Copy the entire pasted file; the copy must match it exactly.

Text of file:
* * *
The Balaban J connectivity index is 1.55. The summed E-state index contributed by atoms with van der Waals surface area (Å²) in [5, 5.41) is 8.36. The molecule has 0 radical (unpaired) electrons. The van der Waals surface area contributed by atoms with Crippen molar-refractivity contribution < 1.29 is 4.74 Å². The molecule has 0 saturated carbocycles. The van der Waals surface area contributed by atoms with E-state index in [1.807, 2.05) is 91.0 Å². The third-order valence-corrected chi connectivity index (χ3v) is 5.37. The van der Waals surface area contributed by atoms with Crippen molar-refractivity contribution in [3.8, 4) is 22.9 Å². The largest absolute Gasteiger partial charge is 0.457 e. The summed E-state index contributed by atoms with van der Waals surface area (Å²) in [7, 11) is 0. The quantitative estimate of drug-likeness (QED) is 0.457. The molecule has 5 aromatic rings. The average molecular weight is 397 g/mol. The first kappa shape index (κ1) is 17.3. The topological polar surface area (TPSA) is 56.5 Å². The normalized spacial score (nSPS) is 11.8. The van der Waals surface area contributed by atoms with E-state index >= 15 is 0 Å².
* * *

The Balaban J connectivity index is 1.55. The summed E-state index contributed by atoms with van der Waals surface area (Å²) in [5, 5.41) is 8.36. The molecule has 0 radical (unpaired) electrons. The van der Waals surface area contributed by atoms with Crippen molar-refractivity contribution < 1.29 is 4.74 Å². The molecule has 0 saturated carbocycles. The van der Waals surface area contributed by atoms with E-state index in [1.807, 2.05) is 91.0 Å². The third-order valence-corrected chi connectivity index (χ3v) is 5.37. The van der Waals surface area contributed by atoms with Crippen molar-refractivity contribution in [3.8, 4) is 22.9 Å². The largest absolute Gasteiger partial charge is 0.457 e. The summed E-state index contributed by atoms with van der Waals surface area (Å²) in [7, 11) is 0. The quantitative estimate of drug-likeness (QED) is 0.457. The molecule has 5 aromatic rings. The average molecular weight is 397 g/mol. The first kappa shape index (κ1) is 17.3. The topological polar surface area (TPSA) is 56.5 Å². The normalized spacial score (nSPS) is 11.8. The van der Waals surface area contributed by atoms with E-state index >= 15 is 0 Å².